The applicant also argued that no misrepresentation was made because Barrett's oesophagus was a 'condition' as opposed to an 'illness' or 'injury'. The court did not accept this narrow construction, holding that the applicable standard was that of a reasonable person.

Was there a waiver of compliance with the duty of disclosure?

The applicant alleged that there had been a waiver arising from the process of obtaining the health and medical history of an applicant for insurance; as well as the insurer's conduct in accepting the crossed out sections of the application form and the absence of specific questions about Barrett's oesophagus.

The court held that there was no waiver of compliance with the duty of disclosure.

In my view, the respondent did not waive compliance with the duty of disclosure by providing for two alternative ways for an insurance applicant to provide information about his or her medical history – one, by completing the questions in the application form; and another, by attending an appointment for the completion of a paramedical report. This is because it was standard practice at the Lifescreen paramedical interview for an applicant for insurance to be advised of the duty of disclosure under s21 of the Act. The health evaluation form used at the interview contained a description of the duty of disclosure... The health evaluation form discloses [the insured's] signature beneath the statement setting out the duty of disclosure. It follows that the respondent made it clear that there was a duty of disclosure in respect of the inquiry process concluded by the Lifescreen interviewer.

The following factors were also important in coming to that conclusion:

  • the application form as a whole was to be construed as requiring information relating to any matter which might affect the life expectancy of the applicant for insurance rather than only the medical conditions referred to by name in the health evaluation form
  • the health evaluation utilised broad language which referred to "every matter" which the insured knew to be relevant to the decision of the insurer.

Reducing the amount payable

The court accepted ING's evidence that had the insured disclosed Barrett's oesophagus, it would still have entered the contract of insurance but would have increased the premium by 50%. In coming to this conclusion, the court considered the evidence of the state underwriting manager at the time as well as the principal underwriter of the insurer as to what a reasonable and competent underwriter employed by the respondent insurer would have done.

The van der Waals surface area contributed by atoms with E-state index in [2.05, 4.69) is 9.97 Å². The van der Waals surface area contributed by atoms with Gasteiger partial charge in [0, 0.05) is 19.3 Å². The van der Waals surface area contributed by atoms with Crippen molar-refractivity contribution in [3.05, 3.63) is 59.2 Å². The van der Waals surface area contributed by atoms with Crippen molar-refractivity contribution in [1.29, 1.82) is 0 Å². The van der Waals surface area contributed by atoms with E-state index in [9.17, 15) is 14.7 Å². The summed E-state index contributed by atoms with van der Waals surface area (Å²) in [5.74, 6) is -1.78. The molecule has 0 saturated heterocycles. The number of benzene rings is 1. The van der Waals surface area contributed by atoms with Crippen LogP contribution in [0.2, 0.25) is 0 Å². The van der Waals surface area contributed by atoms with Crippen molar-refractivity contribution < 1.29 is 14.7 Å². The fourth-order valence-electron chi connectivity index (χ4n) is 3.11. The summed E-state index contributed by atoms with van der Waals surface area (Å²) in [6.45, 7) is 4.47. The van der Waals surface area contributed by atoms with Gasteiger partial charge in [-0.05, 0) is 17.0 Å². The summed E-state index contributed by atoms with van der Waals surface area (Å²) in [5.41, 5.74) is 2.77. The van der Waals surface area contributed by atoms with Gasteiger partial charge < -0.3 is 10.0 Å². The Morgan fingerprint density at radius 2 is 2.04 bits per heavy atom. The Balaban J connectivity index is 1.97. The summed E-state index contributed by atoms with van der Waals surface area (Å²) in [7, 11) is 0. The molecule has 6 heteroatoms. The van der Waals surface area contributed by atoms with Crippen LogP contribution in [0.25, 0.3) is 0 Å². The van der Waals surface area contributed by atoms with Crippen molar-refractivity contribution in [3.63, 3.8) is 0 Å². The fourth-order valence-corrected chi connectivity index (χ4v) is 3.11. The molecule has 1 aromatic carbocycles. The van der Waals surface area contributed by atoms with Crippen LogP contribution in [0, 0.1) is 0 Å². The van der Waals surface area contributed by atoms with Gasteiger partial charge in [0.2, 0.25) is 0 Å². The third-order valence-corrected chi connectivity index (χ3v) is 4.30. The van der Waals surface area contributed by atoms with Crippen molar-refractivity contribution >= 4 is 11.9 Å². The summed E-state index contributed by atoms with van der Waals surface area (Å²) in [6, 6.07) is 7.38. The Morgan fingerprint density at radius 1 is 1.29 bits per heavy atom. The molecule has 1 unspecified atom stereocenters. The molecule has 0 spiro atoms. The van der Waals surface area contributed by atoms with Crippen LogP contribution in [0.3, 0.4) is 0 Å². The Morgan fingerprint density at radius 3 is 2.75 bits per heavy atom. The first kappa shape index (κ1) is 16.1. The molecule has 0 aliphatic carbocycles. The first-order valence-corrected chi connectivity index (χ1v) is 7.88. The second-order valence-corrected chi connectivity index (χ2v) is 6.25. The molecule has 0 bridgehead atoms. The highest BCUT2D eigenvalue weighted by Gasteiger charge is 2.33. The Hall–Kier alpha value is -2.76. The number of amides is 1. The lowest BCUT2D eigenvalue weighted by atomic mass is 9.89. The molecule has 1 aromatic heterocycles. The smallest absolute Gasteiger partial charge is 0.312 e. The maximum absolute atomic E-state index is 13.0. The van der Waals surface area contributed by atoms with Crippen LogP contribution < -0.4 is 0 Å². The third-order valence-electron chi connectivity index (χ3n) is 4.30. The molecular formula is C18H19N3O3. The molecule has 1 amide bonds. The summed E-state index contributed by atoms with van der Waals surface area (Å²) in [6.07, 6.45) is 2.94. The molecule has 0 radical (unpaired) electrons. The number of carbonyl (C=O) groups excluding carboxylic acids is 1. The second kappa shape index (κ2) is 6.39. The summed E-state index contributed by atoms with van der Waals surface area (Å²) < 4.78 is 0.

The notice required under s29(4) of the Act of the variation of the sum insured was held to have been given notwithstanding that the notice had been given to a personal representative of the late insured.

Lessons for Insureds and Insurers

This decision provides a timely reminder that insureds must ensure full disclosure of all matters that are known to be relevant to an insurer's decision even if the precise details (e.g. the technical name of a condition) have been forgotten.

Whilst affirming the practice of utilising external health information gatherers, insurers should ensure that their practices do not involve conduct that may waive or narrow the duty of disclosure. Good practice would seemingly require:

  • ensuring that life insurance application documents, when read as a whole, are sufficiently broad so as to be construed as enquiring about any matters which might affect the life expectancy of the applicant even if specific conditions are mentioned
  • ensuring that terms have sufficient clarity (e.g. "within 24 months" rather than "In the near future"
  • ensuring that external providers minimise risks by clearly advising the insured of the continuing duty of disclosure and ensuring that answers are accurately recorded.

Ray Giblett t (02) 9931 4833 e
Wendy Blacker t (02) 9931 4922 e
David Slatyer t (07) 3231 1532 e
Simon Carter t (07) 3114 0129 e

The content of this article is intended to provide a general guide to the subject matter. Specialist advice should be sought about your specific circumstances.